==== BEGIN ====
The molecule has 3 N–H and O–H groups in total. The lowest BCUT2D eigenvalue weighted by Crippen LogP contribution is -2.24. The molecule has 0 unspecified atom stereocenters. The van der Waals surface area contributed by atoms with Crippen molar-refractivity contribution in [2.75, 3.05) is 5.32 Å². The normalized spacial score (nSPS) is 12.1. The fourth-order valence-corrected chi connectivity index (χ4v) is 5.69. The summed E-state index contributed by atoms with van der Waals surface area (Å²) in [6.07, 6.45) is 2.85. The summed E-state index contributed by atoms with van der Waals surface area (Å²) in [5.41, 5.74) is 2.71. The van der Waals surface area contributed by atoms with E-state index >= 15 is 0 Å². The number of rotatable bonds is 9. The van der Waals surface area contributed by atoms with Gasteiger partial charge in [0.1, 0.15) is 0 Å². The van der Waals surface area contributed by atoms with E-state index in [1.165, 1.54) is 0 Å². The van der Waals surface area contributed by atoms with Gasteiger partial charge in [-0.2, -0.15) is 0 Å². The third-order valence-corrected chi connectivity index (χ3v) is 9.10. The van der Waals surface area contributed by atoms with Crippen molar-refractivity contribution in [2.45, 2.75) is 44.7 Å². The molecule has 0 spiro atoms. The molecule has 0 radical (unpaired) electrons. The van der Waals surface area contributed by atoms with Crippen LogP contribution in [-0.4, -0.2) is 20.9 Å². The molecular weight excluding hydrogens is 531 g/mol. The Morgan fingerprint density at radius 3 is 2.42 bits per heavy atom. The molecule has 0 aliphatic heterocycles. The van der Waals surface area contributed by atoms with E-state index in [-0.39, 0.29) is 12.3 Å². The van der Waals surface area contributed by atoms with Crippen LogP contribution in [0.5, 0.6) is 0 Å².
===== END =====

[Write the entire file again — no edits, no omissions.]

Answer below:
The molecule has 3 N–H and O–H groups in total. The lowest BCUT2D eigenvalue weighted by Crippen LogP contribution is -2.24. The molecule has 0 unspecified atom stereocenters. The van der Waals surface area contributed by atoms with Crippen molar-refractivity contribution in [2.75, 3.05) is 5.32 Å². The normalized spacial score (nSPS) is 12.1. The fourth-order valence-corrected chi connectivity index (χ4v) is 5.69. The summed E-state index contributed by atoms with van der Waals surface area (Å²) in [6.07, 6.45) is 2.85. The summed E-state index contributed by atoms with van der Waals surface area (Å²) in [5.41, 5.74) is 2.71. The van der Waals surface area contributed by atoms with E-state index >= 15 is 0 Å². The number of rotatable bonds is 9. The van der Waals surface area contributed by atoms with Gasteiger partial charge in [0.1, 0.15) is 0 Å². The van der Waals surface area contributed by atoms with E-state index in [1.165, 1.54) is 0 Å². The van der Waals surface area contributed by atoms with Gasteiger partial charge in [-0.2, -0.15) is 0 Å². The third-order valence-corrected chi connectivity index (χ3v) is 9.10. The van der Waals surface area contributed by atoms with Crippen molar-refractivity contribution in [2.45, 2.75) is 44.7 Å². The molecule has 0 spiro atoms. The molecule has 0 radical (unpaired) electrons. The van der Waals surface area contributed by atoms with Crippen LogP contribution in [-0.4, -0.2) is 20.9 Å². The molecular weight excluding hydrogens is 531 g/mol. The Morgan fingerprint density at radius 3 is 2.42 bits per heavy atom. The molecule has 0 aliphatic heterocycles. The van der Waals surface area contributed by atoms with E-state index in [-0.39, 0.29) is 12.3 Å². The van der Waals surface area contributed by atoms with Crippen LogP contribution in [0.5, 0.6) is 0 Å².